auctioneer's shout shot through the dusty air and the dim light of
the dilapidated Opera House.
The old woman that had her face hidden behind a black veil flinched as though she had been hit. Not only was her mind being flooded with painful memories since she had set foot inside the Opera, but she had always had a strong aversion for yelling.
The next object, a poster from 'Hannibal' , combined these two things in a most macabre way.
let her mind wander back to a time when the stage had not served as a
podium for an overweighed auctioneer, when the red velvet seats had
still gleamed in splendour, along with the golden figures and the
She remembered the buzzing life both onto the stage and behind it. She remembered the divas she had seen during her many years at this place, with their airs and graces, the stage workers who had often got way too close to her ballet girls and suffered the consequences in form of a very displeased ballet mistress. Not many of them had tried twice.
thought of how she had trained her girls for countless plays, and how
often the results had been disappointing. None of the girls had been
willing to make sacrifices for success, not one had ever wanted to
actually risk bleeding feet. All they had thought about was giggling
and having a nice time. Not even her own daughter had been an
With pain she remembered the incidents that had led to the Opera's downfall. She clearly recalled the terrible feeling of helplessness that had threatened to drown her back then.
As if her
thoughts had awakened the demons of the past, she suddenly noticed
the old man in the wheeled chair and acknowledged his presence with a
slight nod before turning her attention towards the next object to be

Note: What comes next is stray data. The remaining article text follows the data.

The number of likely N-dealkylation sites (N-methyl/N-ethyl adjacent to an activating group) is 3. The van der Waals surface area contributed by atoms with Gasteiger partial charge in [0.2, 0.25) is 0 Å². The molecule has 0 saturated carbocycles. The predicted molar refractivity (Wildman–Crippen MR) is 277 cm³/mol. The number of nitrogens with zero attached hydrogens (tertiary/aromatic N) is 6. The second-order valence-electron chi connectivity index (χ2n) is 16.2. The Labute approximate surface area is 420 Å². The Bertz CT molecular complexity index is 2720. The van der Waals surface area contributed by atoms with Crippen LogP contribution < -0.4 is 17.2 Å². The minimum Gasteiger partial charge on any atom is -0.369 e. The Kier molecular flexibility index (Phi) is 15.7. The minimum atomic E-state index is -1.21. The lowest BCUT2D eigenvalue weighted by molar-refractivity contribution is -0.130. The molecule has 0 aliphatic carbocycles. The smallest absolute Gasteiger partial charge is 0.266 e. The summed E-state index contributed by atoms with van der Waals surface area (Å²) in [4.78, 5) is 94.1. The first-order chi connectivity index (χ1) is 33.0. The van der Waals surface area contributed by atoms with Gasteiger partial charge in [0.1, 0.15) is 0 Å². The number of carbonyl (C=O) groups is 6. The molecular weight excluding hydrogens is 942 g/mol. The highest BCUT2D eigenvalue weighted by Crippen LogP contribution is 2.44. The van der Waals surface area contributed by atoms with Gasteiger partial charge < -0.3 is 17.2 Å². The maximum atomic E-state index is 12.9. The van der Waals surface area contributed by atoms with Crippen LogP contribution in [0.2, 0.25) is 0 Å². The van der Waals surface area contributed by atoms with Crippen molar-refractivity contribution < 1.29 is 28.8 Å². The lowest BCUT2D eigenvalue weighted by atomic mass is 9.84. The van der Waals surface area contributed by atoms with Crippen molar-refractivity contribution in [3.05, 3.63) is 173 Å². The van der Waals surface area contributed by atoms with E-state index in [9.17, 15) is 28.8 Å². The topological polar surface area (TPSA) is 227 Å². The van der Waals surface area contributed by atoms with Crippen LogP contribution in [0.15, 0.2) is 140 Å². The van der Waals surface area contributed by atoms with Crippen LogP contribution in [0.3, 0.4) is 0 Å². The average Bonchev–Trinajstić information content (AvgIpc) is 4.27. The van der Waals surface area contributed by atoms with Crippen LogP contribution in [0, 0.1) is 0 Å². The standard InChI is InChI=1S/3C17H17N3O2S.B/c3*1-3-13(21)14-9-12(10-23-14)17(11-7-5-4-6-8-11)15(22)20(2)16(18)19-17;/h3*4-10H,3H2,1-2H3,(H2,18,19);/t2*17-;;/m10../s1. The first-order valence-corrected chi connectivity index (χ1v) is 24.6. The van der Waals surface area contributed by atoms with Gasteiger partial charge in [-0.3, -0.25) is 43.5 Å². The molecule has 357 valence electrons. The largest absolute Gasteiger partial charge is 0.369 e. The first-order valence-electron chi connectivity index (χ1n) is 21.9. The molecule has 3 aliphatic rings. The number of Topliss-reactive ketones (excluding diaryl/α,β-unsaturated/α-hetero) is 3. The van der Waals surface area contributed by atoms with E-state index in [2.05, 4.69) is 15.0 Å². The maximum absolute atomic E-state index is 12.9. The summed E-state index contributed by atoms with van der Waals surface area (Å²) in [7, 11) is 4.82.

Again, she had to fight to maintain her composure, to hide the sadness and despair she had felt as she watched her past being sold to the highest bidder. She had not been here for many years, but when she had heard of the auction, she had somehow felt obliged to come and bid the place a final farewell.
… words could not say what this monkey had once meant to her.
Without thinking she raised her hand to bid for it. She was
determined to save at least one part of her past.
But then she met the face of the old man. His eyes were pleading. Against her will, she felt her heart melt with compassion. She quietly shook her head when she was asked to bid again.
The joy in his face as he received the monkey was beyond words. At that moment she realised that together with this monkey she had given up the Opera and her whole past. Once again, her mind raced back to bleeding feet, to raving applause, to whirls of colours and breathtaking illusions.
Then, it was over.
It was all over. She was no longer a ballerina, nor was she a ballet mistress any more. She had already turned to leave her past for good when she heard the next object being announced, and she stopped dead in her tracks.
She had been wrong. It was not over yet.
Next for sale was the chandelier.